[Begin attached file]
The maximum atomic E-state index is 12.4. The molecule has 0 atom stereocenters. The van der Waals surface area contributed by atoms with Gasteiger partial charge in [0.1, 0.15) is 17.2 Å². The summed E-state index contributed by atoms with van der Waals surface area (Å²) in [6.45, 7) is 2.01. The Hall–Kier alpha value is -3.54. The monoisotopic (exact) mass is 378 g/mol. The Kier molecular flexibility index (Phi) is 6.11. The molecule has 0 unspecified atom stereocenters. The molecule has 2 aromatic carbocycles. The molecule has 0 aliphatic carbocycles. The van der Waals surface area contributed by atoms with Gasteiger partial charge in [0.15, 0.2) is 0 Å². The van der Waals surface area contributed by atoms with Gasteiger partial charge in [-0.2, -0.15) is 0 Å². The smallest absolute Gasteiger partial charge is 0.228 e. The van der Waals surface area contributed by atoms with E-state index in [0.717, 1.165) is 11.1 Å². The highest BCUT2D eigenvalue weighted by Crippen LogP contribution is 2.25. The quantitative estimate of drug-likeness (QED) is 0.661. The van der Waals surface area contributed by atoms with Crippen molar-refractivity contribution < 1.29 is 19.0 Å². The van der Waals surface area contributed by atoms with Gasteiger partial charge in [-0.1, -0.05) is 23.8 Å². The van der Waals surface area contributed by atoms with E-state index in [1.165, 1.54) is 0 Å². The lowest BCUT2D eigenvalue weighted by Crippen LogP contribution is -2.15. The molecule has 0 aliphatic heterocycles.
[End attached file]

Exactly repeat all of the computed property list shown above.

The maximum atomic E-state index is 12.4. The molecule has 0 atom stereocenters. The van der Waals surface area contributed by atoms with Gasteiger partial charge in [0.1, 0.15) is 17.2 Å². The summed E-state index contributed by atoms with van der Waals surface area (Å²) in [6.45, 7) is 2.01. The Hall–Kier alpha value is -3.54. The monoisotopic (exact) mass is 378 g/mol. The Kier molecular flexibility index (Phi) is 6.11. The molecule has 0 unspecified atom stereocenters. The molecule has 2 aromatic carbocycles. The molecule has 0 aliphatic carbocycles. The van der Waals surface area contributed by atoms with Gasteiger partial charge in [0.15, 0.2) is 0 Å². The van der Waals surface area contributed by atoms with Gasteiger partial charge in [-0.2, -0.15) is 0 Å². The smallest absolute Gasteiger partial charge is 0.228 e. The van der Waals surface area contributed by atoms with E-state index in [0.717, 1.165) is 11.1 Å². The highest BCUT2D eigenvalue weighted by Crippen LogP contribution is 2.25. The quantitative estimate of drug-likeness (QED) is 0.661. The van der Waals surface area contributed by atoms with Crippen molar-refractivity contribution < 1.29 is 19.0 Å². The van der Waals surface area contributed by atoms with Gasteiger partial charge in [-0.1, -0.05) is 23.8 Å². The van der Waals surface area contributed by atoms with E-state index in [1.165, 1.54) is 0 Å². The lowest BCUT2D eigenvalue weighted by Crippen LogP contribution is -2.15. The molecule has 0 aliphatic heterocycles.